The Dell XPS 13 is the gold standard for 13-inch-class Windows laptops. So, what does OLED bring to the table? Read on.
This updates an earlier review with updated battery life, keyboard, and display data.
The updated Dell XPS 13 931o with an OLED display produces a wide color gamut, fast response times, sharp contrast, and highly-saturated, vivid colors. Along with the HP Spectre x360 14’s OLED, it’s the best display on a 13-inch class laptop I’ve used to date.
The XPS 13’s display also packs an astronomical contrast ratio (100,000:1) and 100% DCI-P3.
— I would challenge anyone to use the XPS 13 OLED for an hour and then try switching back to a laptop with a more conventional LCD display. —
On OLEDs, blacks are really black. And OLEDs can turn off black pixels in dark mode (LCDs can’t do this), potentially extending battery life.
The icing on the cake is a good anti-reflective display on the XPS 13 9310.
Upshot: an OLED beats an LCD in my usage scenarios (which doesn’t include gaming) any day of the week.
Battery life: about the same as XPS 13 with 4K+ LCD
—Dell XPS 13 9310 (OLED): half-day+ or 7 hours, based* on my usage scenarios. I can stretch it a bit more (to about 8 hours) if I stay away from things like long video conferencing (Zoom) sessions, excessive active Chrome tabs, and keep screen brightness down.
Note that the Dell XPS 13 9310 with a lower-resolution FHD+ LCD has longer battery life than the OLED XPS 13. More on that at bottom.
Notebookcheck shows the Cinebench R23 multicore CPU benchmark favoring the M1 over Dell’s i7-1185G7 with an average score of 7,691 vs 5,501, respectively.
Cinebench R23 single-core CPU scores are a lot closer for the M1 and i7: 1,511 vs 1,465, respectively.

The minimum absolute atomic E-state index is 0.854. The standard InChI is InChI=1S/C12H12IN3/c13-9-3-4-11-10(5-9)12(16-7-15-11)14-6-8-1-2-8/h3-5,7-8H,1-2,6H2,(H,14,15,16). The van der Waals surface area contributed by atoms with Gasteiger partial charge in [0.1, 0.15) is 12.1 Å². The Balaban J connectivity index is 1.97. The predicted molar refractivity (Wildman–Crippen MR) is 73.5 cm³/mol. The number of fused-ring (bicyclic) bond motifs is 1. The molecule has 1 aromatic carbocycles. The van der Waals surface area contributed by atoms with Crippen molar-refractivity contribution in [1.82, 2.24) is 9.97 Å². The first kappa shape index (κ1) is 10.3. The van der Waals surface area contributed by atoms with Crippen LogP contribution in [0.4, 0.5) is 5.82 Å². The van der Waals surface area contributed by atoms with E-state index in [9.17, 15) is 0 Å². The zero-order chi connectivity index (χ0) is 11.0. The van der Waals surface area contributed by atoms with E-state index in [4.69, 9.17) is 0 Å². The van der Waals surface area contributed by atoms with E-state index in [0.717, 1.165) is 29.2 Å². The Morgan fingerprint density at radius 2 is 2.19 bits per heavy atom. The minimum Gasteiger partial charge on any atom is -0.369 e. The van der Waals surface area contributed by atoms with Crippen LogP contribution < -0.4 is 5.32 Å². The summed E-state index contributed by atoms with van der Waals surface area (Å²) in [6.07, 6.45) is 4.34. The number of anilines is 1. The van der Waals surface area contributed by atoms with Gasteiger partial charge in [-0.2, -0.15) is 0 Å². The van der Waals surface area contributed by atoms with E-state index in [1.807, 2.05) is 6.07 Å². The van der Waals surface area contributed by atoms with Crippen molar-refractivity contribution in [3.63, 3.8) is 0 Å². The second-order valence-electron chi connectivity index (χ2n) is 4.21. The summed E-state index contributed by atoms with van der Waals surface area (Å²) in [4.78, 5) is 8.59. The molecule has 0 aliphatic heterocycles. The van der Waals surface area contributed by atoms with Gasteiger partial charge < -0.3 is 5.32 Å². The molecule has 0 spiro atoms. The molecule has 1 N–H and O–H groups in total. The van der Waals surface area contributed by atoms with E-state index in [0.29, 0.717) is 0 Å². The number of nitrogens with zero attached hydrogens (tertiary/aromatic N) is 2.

Synthetic benchmarks are useful to a point. For me, performance on widely-used applications (like the Chrome browser where I spend a lot of time) is what counts the most.
On testing of real-world* workloads, Dell’s XPS 13 9310 with Intel’s 11th Gen Core i7 is no slouch. I’ve noticed no performance gap with M1 MacBook Pro using the two systems day in and day out. Both laptops are fast and neither had any thermal issues — though the M1 MacBook Pro does stay cooler than the XPS 13.
*For me, “real world” is based on my usage scenario which includes running Google Chrome with 20+ tabs (the single biggest power drain), Firefox browser, Microsoft Office, Google Docs, social media, YouTube videos (in background playing music), CMS, video conferencing (e.g., Zoom, Microsoft Teams), Apple Music, benchmarking applications, and photo editing. Display brightness is typically set at over 70 percent. Laptop is run until it loses power.
Keyboard: After testing the XPS 9310’s keyboard against a stable of new laptops that I work with, I would rank it as one of the best, with good travel and excellent tactile feedback for a thin-and-light laptop. And there are larger key caps now.
If you obsess about the typing experience, the keyboard is another reason to consider the XPS 13 9310.
Why the difference in battery life between the Dell XPS 13 9310 FHD+ and OLED? The XPS 13’s OLED display has roughly 3x more pixels than the FHD+ (1,920-by-1,200) so it will draw more power because it has to drive more pixels. OLEDs also tend to use more power than LCDs on white backgrounds.
For the record, here’s what Dell’s product page says about battery life: “Up to 14 hours, 11 minutes on a Full HD+ model when streaming …or up to 8 hours and 12 minutes of streaming on a 4K+ model.”
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